Businesses are pushing unhealthy food and larger portions on shoppers at the expense of their waistlines, concludes a new study.
The tactic, known as “upselling”, is designed to encourage customers to upgrade to larger meals and drinks, add high-calorie toppings and sides, and buy discounted “goodies” paraded on the till desk.
And the marketing ploy appears to be working. According to a study conducted by the Royal Society for Public Health (RSPH), and sponsored by Slimming World, 78% of adults experience upselling each week – and one in three of us fall for the bait.
The findings, based on a poll of more than 2,000 adults, show that the average person will be upsold unhealthy food and drink 106 times per year, leading to an increased total consumption of 17,000 calories – the equivalent of 66 Big Macs or almost 122 cans of coke, says The i. According to RSPH, the extra calories consumed amount to an average estimated weight gain of 5lbs over 12 months.
The picture is even bleaker for people aged 18 to 24, who are the most susceptible to upselling. On average, they consume an additional 750 calories per week – 39,000 a year – as a result of the practice, potentially gaining 11bs in a year, the study found.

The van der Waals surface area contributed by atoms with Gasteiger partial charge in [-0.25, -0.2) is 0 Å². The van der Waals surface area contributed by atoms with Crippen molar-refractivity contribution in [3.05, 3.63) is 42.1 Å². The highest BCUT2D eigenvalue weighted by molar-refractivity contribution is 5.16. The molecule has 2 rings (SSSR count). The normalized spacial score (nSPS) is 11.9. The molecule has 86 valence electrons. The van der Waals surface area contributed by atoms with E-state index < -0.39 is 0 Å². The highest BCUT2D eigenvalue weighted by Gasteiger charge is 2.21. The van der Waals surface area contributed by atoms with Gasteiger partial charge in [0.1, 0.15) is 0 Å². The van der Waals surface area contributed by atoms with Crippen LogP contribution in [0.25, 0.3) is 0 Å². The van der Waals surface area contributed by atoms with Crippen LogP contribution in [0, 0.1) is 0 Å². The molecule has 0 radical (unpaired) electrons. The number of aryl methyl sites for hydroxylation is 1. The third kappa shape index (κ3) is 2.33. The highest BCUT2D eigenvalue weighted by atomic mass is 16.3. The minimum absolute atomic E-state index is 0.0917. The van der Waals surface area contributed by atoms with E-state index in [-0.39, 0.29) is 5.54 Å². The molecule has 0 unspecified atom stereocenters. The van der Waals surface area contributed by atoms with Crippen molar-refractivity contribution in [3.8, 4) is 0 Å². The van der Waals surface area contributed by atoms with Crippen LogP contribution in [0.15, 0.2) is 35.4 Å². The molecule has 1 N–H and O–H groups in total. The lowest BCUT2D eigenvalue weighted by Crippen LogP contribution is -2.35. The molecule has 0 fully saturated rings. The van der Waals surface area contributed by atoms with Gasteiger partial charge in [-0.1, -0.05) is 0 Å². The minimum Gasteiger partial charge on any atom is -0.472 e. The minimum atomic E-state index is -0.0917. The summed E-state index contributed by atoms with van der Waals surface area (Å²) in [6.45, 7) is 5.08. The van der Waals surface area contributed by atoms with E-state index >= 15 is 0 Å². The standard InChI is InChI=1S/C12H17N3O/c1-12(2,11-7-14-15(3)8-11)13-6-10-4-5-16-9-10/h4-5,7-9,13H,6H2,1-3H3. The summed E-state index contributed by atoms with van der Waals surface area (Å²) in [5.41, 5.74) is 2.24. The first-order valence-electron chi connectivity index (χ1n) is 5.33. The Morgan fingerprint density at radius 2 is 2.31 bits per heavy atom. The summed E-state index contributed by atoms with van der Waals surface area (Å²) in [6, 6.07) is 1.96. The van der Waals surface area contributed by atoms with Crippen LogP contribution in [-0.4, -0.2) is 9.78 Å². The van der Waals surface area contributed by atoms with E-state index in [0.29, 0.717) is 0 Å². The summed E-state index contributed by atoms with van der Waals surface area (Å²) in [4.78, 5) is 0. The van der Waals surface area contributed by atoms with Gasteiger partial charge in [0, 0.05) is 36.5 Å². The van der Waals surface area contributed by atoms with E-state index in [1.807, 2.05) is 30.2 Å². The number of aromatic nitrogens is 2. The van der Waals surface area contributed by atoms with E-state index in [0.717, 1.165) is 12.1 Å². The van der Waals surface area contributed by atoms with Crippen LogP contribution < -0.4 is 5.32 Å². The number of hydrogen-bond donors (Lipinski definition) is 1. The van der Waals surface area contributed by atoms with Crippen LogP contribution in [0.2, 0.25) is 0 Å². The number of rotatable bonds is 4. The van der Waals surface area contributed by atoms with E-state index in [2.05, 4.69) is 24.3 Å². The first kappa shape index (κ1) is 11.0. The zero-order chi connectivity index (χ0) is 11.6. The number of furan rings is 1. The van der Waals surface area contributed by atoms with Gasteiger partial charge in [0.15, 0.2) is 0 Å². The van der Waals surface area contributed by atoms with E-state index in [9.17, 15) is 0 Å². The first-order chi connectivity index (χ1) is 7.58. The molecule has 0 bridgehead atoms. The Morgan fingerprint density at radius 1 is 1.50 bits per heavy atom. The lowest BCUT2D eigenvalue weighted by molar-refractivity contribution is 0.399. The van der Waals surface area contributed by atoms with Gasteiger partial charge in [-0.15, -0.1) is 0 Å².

RSPH boss Shirley Cramer told BBC Radio 4’s Today programme that the Size Matters report aims not only to raise awareness of upselling among consumers, but also encourage businesses to upsell healthier alternatives. The report also urges the food and drinks industry not to train staff, or offer them bonuses, to push high-calorie options, and even suggests incentives such as reduced business rates for outlets that come on board.
Some critics argue that it remains an individual’s choice to turn down unhealthy offers peddled by businesses. But Dr Alison Tedstone, chief nutritionist at Public Health England, said that given the prevalence of obesity in the UK, “the last thing people need is to be coaxed into consuming more calories”.